After years of debate, Massachusetts enacted a new law that governs non-competition agreements (frequently referred to as ‘non-competes’) between employers and employees. The law went into effect October 1, 2018. It includes many changes to the way non-competes will be drafted and enforced moving forward. Below is a run through of key provisions. Check to see how your agreement matches up.
- The law applies to non-compete agreements entered into on or after October 1, 2018. The law is NOT retroactive, meaning if you signed a non-compete or had your employees sign a non-compete prior to October 1, 2018 this law does not apply.
- The law applies to post-employment non-compete agreements. Restrictions during employment are permissible.
- Employers are prohibited from requiring certain categories of employees (e.g. non-exempt, overtime eligible employees) to enter into non-compete agreements.
- The law applies to employees and independent contractors.
- The non-compete period generally cannot extend beyond one year (there are exceptions).
- Continued employment is not sufficient consideration for the non-compete agreement to be enforced.
- The non-compete must provide ‘garden leave’ or ‘other mutually agreed upon consideration’ to be enforceable. ‘Garden leave’ means payment of 50% of the employee’s highest salary during the restricted period. What ‘other mutually agreed upon consideration’ means remains unclear.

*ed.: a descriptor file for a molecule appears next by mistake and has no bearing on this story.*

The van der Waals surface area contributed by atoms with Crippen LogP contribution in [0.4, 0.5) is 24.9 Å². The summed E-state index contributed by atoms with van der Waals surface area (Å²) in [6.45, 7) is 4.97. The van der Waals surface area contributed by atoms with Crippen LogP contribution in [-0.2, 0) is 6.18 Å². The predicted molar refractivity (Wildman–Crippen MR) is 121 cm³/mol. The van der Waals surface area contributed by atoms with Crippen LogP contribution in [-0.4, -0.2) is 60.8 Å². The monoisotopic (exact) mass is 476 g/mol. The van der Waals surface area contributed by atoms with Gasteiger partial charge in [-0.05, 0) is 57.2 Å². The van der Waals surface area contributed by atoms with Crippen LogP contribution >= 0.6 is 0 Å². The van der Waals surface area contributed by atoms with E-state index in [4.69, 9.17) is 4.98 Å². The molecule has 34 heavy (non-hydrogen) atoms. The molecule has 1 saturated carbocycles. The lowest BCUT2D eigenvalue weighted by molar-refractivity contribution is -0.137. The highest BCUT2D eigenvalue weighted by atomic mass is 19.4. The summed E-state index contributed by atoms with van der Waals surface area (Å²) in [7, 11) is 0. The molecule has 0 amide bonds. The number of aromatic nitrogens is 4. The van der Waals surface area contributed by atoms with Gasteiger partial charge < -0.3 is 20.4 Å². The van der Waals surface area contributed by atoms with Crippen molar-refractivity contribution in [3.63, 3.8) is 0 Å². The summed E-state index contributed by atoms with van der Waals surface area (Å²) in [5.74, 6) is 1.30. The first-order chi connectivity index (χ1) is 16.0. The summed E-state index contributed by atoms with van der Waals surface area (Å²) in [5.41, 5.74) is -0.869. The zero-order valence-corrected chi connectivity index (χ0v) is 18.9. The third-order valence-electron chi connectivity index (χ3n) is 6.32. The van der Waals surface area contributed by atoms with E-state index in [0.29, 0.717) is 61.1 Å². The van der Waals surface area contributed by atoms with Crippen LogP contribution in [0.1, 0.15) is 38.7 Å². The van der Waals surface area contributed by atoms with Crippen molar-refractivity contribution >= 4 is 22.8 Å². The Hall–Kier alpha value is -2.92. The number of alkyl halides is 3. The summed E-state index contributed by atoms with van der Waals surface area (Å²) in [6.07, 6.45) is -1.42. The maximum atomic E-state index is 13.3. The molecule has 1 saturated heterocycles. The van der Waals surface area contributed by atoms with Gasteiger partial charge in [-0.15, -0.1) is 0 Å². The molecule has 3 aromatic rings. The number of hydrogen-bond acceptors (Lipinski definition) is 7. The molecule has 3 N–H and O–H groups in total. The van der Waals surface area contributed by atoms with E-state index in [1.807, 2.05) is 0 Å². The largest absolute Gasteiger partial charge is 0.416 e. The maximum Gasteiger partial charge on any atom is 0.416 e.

- Non-compete agreements are not enforceable against an employee who is laid off or terminated without cause.
- The law does not apply to other restrictive agreements, such as non-solicitation, non-disclosure, or confidentiality agreements.
- The law does not apply to separation or severance agreements containing a non-compete.
For more detailed information about this law, visit the mass.gov website: https://www.mass.gov/info-details/massachusetts-law-about-noncompetition-agreements#massachusetts-laws-
As the new Massachusetts non-compete law is not yet even a year old, it remains to be seen how dramatic of a shift it will be for employees and employers in practice. Still, there are many potential implications as you can see from above. If you are an employee being asked to sign a new compete you should have it reviewed by an attorney to see if it complies with the new law’s dictates. If you are an employer and have not already revised your non-compete agreements, it is time to do so. In either scenario, Swartz Law can help. Call us at 617-871-1500 or email us today to set up a consultation to review your Massachusetts non-competition agreement.